How Khaled Hosseini finds hope in telling refugees’ stories
The authors new story Sea Prayer is being staged in virtual reality for the Guardian. He explains how his work for the UN and wish to make a difference inspired it
I arrive at the nondescript office in San Jose where I am to meet Khaled Hosseini in the middle of a once-in-a-lifetime solar eclipse. The Californian light has a strange quality, silvery and laden.
When Hosseini opens the door, I barely get out a formal greeting before he interrupts. Have you seen it? he asks. He is tall and dashing, and carries himself with a Clooney-esque, grizzled charm.
Cmon, he says, handing me a pair of specially made sunglasses and darting off towards the back of the building. He points to a spot in the rear courtyard. Right there, he says. Thats the best spot.
I put on the sunglasses and look up at the sky. The sun is a perfect circle, cut neatly into a crescent by the dark round shadow of the moon. It is like nothing I have ever seen. I had tried and failed to watch the eclipse from my car as I drove to the meeting, but what Hosseini shows me is many orders of magnitude more breathtaking. After a moment I take off the glasses and look in his direction. He is beaming proudly, as though seeing the sun through my eyes.
When we start the interview, the novelist is just as attentive. He peppers me with questions about who I am and where I am from long before I get a chance to turn on the recorder. There is a sense that his travels throughout the world as a goodwill ambassador for the United Nations High Commissioner for Refugees (UNHCR), a post he has held for more than a decade, most recently in Uganda, have given him an increased appreciation for his life and whoever is in front of him. His primary contribution has been to speak with those fleeing fighting in countries such as Afghanistan, Chad, Iraq, Jordan and Uganda and to write their stories down, much as he did for his characters Amir and Hazara in his bestselling 2003 novel The Kite Runner.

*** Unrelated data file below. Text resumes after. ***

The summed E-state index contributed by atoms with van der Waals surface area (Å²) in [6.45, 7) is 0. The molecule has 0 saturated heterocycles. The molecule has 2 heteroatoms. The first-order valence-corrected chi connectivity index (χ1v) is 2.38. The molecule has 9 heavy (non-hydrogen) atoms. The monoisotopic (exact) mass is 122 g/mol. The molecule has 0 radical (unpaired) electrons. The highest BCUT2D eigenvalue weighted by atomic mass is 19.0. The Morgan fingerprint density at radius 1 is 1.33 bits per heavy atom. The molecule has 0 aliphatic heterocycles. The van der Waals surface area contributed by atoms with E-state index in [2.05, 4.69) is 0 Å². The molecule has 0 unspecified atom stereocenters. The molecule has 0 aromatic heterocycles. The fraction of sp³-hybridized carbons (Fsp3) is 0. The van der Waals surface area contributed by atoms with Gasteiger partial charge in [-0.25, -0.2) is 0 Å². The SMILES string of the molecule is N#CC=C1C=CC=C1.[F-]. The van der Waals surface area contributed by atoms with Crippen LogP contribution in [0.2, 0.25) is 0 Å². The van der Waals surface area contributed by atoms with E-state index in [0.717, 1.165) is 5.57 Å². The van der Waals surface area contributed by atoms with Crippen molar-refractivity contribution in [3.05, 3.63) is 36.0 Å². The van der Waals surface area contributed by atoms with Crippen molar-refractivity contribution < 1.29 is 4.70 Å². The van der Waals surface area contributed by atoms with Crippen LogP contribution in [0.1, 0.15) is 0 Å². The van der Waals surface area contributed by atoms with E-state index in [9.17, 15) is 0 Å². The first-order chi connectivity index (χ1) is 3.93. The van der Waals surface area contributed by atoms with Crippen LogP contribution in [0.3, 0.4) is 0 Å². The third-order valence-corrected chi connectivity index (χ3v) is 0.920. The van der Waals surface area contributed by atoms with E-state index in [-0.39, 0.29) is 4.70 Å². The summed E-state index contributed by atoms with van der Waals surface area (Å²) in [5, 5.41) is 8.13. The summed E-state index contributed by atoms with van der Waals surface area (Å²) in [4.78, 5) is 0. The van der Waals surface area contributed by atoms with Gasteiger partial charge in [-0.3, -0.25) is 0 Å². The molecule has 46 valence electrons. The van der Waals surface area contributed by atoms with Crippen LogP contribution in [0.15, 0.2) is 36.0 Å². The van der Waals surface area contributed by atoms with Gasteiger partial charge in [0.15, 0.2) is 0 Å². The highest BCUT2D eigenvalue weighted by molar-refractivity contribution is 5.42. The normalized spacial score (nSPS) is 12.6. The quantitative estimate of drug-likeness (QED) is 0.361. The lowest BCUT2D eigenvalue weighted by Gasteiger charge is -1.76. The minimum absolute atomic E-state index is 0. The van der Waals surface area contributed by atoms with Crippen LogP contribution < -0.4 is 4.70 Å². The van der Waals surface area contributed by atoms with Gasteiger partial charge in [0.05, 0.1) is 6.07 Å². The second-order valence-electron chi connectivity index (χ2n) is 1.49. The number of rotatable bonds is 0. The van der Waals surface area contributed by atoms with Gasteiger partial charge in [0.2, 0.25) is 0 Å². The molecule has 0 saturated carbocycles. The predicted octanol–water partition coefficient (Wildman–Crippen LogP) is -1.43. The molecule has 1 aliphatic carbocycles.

Another writer faced with such unexpected success (The Kite Runner sold more than 7m copies in the US alone) might have retreated from the world. But Hosseini, himself a fugitive from war, has instead committed himself to quietly documenting the lives of more recent refugees, in the hope his writing will spur the world to take notice of their plight.
Everybody knows theres a war, he tells me, but once you feel what that war means, I think for most people its unfathomable not to act on it, even if its in a small way. It becomes that much harder to simply dismiss or move past. It prickles your consciousness.
In a sense, Hosseinis entire mission as a writer has been to prickle the consciousness of the western world. His father was an Afghan diplomat working in Paris when Russia invaded his home country in 1979. His family sought asylum in the US and Hosseini arrived at 15 years old, with only a limited grasp of English. He went on to attend medical school and began practising as a doctor in California. While still working as a physician, he began writing The Kite Runner,hoping to share what life in his homeland had been like. I expected the book to resonate with people who were interested in the region, who maybe were interested in Afghanistan specifically, he remembers. But the degree to which it caught on it did take me by surprise quite a bit.
The Kite Runner spent 110 weeks on the New York Times bestseller list. Hosseini followed it up with A Thousand Splendid Suns in 2007 and together, his first two books sold 38m worldwide. But before writing his third and most recent novel, 2013s And the Mountains Echoed, he began his work with UNHCR, an experience that he says changed him as a writer. I think my third book was a quieter book. It dealt less with archetypes, [is] a little bit more complex, he says. Displacement, refugees, these things are still very much with me I think I live now, not preoccupied, but engaged in my mind with bigger issues than I was when I writing The Kite Runner.
His latest work is a short story, Sea Prayer, which has been transformed into a virtual reality project in a collaboration with UNHCR and the Guardian. It is a terse and devastating story, told by a father who has sent his son on a boat from Syria and pleads with the vast waters to keep his child safe.